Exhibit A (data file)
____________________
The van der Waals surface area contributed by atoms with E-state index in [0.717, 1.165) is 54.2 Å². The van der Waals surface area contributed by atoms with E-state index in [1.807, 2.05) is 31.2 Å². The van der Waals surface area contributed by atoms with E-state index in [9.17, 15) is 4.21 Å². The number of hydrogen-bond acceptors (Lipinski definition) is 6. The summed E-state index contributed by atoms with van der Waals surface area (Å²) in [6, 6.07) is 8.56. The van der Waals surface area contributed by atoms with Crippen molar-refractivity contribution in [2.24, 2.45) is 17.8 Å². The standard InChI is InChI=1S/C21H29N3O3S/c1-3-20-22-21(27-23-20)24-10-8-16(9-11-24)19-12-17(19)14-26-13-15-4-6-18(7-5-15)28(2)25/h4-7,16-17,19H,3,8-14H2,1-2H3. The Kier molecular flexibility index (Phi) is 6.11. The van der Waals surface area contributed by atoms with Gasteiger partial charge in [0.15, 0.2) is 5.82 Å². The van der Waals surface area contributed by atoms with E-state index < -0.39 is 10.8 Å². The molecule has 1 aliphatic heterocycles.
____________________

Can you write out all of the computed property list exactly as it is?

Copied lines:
The van der Waals surface area contributed by atoms with E-state index in [0.717, 1.165) is 54.2 Å². The van der Waals surface area contributed by atoms with E-state index in [1.807, 2.05) is 31.2 Å². The van der Waals surface area contributed by atoms with E-state index in [9.17, 15) is 4.21 Å². The number of hydrogen-bond acceptors (Lipinski definition) is 6. The summed E-state index contributed by atoms with van der Waals surface area (Å²) in [6, 6.07) is 8.56. The van der Waals surface area contributed by atoms with Crippen molar-refractivity contribution in [2.24, 2.45) is 17.8 Å². The standard InChI is InChI=1S/C21H29N3O3S/c1-3-20-22-21(27-23-20)24-10-8-16(9-11-24)19-12-17(19)14-26-13-15-4-6-18(7-5-15)28(2)25/h4-7,16-17,19H,3,8-14H2,1-2H3. The Kier molecular flexibility index (Phi) is 6.11. The van der Waals surface area contributed by atoms with Gasteiger partial charge in [0.15, 0.2) is 5.82 Å². The van der Waals surface area contributed by atoms with E-state index < -0.39 is 10.8 Å². The molecule has 1 aliphatic heterocycles.